Now, of course, ignoring the garbage before and after does make more work for the microcontroller, but it needs to be able to do that anyway because 433 MHz is crowded. There are all kinds of other devices transmitting on the same frequency using the same kind of transmitter and receiver, all of which it sees and has to ignore. (For stuff like remote controls people would traditionally use a dedicated decoder chip like the PT2272 rather than a microcontroller, but it plays the same role.)

  3. The second step is determine if the wireless link is indeed 433Mhz (look it up by its FCC ID) and then whether it is using AM or FM, then ASK, OOK, CW, FSK, PSK modulation…

    Without that information, he is shooting in the dark and really going off trying to explore the white noise just pulls him further away from his goal.

    Look up the device on the FCC website using the FCC ID and see if you can find the above information. More than likely you will find at least part of it. Then use the process of elimination to determine the rest.

      1. In digital communications, you can call schemes like OOK “modulation”. I assume you come from an analog background, or your education was done by people emphasizing the difference between “putting a signal on a certain frequency with a certain spectral shape” (modulation) and “coding data as constellation points”.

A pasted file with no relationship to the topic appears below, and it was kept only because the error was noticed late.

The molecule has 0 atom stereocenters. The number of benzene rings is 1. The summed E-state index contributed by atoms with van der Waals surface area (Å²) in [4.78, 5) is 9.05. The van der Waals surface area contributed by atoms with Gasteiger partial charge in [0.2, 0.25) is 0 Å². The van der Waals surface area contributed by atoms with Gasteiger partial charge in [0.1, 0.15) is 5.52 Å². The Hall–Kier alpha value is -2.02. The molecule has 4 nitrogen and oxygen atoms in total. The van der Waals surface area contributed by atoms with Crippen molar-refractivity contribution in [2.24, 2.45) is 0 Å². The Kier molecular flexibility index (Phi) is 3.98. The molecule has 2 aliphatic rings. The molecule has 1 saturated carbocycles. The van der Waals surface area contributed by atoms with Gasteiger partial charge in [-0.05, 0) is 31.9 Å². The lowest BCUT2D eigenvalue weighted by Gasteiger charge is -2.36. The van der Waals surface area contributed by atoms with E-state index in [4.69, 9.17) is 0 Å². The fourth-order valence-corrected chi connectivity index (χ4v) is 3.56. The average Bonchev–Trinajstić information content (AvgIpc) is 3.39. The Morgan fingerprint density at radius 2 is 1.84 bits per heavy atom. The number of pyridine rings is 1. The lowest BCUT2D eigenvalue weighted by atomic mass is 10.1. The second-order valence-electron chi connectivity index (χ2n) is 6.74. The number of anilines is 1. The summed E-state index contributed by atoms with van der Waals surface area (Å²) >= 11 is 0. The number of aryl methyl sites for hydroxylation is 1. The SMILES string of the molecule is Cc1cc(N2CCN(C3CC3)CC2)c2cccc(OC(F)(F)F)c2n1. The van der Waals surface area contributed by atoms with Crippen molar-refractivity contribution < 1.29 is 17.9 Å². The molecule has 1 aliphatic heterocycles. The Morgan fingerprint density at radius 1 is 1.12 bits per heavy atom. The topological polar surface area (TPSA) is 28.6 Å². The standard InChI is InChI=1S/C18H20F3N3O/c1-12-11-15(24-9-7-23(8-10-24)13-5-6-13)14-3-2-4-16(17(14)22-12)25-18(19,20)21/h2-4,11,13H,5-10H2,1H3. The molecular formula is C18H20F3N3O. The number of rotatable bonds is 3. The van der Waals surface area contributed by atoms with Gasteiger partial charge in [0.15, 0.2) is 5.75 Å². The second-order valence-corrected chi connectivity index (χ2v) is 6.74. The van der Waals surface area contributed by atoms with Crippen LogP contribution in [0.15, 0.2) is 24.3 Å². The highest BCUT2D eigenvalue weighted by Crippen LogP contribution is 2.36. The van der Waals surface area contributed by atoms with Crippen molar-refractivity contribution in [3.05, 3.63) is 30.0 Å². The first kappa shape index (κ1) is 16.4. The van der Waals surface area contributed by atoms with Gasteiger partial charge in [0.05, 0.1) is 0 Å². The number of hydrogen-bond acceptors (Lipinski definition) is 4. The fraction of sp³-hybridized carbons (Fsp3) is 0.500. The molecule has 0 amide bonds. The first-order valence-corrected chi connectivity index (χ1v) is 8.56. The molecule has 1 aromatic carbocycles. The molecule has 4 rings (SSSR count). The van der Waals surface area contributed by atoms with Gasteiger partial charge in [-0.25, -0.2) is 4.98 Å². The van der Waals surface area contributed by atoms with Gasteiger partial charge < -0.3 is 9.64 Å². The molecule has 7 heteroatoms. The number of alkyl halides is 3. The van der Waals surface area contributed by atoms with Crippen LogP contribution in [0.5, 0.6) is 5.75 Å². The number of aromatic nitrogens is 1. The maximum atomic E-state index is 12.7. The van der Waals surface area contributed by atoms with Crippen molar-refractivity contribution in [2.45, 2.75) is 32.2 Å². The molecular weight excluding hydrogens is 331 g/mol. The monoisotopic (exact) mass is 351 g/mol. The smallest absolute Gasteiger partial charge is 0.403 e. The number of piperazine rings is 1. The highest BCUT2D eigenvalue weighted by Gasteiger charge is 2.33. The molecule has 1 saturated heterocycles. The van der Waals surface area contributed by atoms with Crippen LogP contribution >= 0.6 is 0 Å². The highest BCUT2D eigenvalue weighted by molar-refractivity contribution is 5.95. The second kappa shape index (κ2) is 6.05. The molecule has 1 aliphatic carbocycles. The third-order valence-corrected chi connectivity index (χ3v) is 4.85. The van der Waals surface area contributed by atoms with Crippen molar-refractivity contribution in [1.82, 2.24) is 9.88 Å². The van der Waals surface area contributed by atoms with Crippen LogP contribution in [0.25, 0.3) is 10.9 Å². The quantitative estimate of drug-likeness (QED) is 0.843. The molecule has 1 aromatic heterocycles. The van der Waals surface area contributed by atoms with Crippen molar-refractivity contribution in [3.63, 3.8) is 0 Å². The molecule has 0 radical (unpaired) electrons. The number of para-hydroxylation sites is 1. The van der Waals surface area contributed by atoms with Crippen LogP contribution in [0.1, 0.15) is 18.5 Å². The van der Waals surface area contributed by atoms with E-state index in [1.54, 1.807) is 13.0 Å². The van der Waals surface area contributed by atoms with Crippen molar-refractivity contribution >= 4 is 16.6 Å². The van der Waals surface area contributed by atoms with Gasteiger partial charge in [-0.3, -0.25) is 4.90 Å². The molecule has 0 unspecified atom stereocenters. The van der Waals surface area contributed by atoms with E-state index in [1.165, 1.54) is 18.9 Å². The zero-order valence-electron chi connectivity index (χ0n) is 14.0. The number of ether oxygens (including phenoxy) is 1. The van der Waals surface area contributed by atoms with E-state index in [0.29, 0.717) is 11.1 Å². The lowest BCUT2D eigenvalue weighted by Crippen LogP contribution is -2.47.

While ASK, PSK, QAM, FSK to a limit etc fit the latter category, they *do* determine the spectral shape. That’s why nowadays you don’t distinguish between modulation and signal representation.

        Furthermore, using “coding” is very, very, VERY misleading. Don’t use it for this, really.
        You’re automatically confuse people; usually you refer to channel coding or source coding, which is information theory. But even that has a (probabilistic) effect on signal shape – a properly source coded GMFSK will look a lot whiter on an average PSD plot.

        1. Or just call it keying. My strength is digital. I was never very good with analog because I hate math.